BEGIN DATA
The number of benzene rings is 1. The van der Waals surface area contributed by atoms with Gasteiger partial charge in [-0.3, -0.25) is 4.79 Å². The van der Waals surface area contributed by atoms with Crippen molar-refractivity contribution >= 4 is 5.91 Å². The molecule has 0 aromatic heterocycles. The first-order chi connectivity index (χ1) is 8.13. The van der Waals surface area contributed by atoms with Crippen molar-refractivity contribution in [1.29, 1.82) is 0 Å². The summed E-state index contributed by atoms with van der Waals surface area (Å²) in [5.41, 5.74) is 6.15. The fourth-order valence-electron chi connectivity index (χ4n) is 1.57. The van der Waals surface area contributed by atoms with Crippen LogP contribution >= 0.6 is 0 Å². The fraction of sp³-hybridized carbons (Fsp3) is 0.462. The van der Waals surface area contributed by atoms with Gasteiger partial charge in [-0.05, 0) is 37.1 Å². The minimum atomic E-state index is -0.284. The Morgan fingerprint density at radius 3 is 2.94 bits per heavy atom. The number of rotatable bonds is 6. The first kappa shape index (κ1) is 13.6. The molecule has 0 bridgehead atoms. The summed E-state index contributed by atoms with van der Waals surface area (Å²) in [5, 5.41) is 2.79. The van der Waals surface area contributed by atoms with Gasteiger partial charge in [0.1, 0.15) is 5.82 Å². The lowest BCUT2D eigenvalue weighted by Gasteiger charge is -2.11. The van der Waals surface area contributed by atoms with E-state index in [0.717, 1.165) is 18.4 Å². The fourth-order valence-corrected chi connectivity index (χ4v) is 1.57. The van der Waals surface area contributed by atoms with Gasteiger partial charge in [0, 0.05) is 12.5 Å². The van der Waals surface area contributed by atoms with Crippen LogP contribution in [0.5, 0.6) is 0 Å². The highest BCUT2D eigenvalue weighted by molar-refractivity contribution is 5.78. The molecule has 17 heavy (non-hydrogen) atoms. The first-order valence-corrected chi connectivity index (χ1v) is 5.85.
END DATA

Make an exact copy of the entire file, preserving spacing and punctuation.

The number of benzene rings is 1. The van der Waals surface area contributed by atoms with Gasteiger partial charge in [-0.3, -0.25) is 4.79 Å². The van der Waals surface area contributed by atoms with Crippen molar-refractivity contribution >= 4 is 5.91 Å². The molecule has 0 aromatic heterocycles. The first-order chi connectivity index (χ1) is 8.13. The van der Waals surface area contributed by atoms with Crippen molar-refractivity contribution in [1.29, 1.82) is 0 Å². The summed E-state index contributed by atoms with van der Waals surface area (Å²) in [5.41, 5.74) is 6.15. The fourth-order valence-electron chi connectivity index (χ4n) is 1.57. The van der Waals surface area contributed by atoms with Crippen LogP contribution >= 0.6 is 0 Å². The fraction of sp³-hybridized carbons (Fsp3) is 0.462. The van der Waals surface area contributed by atoms with Gasteiger partial charge in [-0.05, 0) is 37.1 Å². The minimum atomic E-state index is -0.284. The Morgan fingerprint density at radius 3 is 2.94 bits per heavy atom. The number of rotatable bonds is 6. The first kappa shape index (κ1) is 13.6. The molecule has 0 bridgehead atoms. The summed E-state index contributed by atoms with van der Waals surface area (Å²) in [5, 5.41) is 2.79. The van der Waals surface area contributed by atoms with Gasteiger partial charge in [0.1, 0.15) is 5.82 Å². The lowest BCUT2D eigenvalue weighted by Gasteiger charge is -2.11. The van der Waals surface area contributed by atoms with E-state index in [0.717, 1.165) is 18.4 Å². The fourth-order valence-corrected chi connectivity index (χ4v) is 1.57. The van der Waals surface area contributed by atoms with Gasteiger partial charge in [0, 0.05) is 12.5 Å². The van der Waals surface area contributed by atoms with Crippen LogP contribution in [0.5, 0.6) is 0 Å². The highest BCUT2D eigenvalue weighted by molar-refractivity contribution is 5.78. The molecule has 17 heavy (non-hydrogen) atoms. The first-order valence-corrected chi connectivity index (χ1v) is 5.85.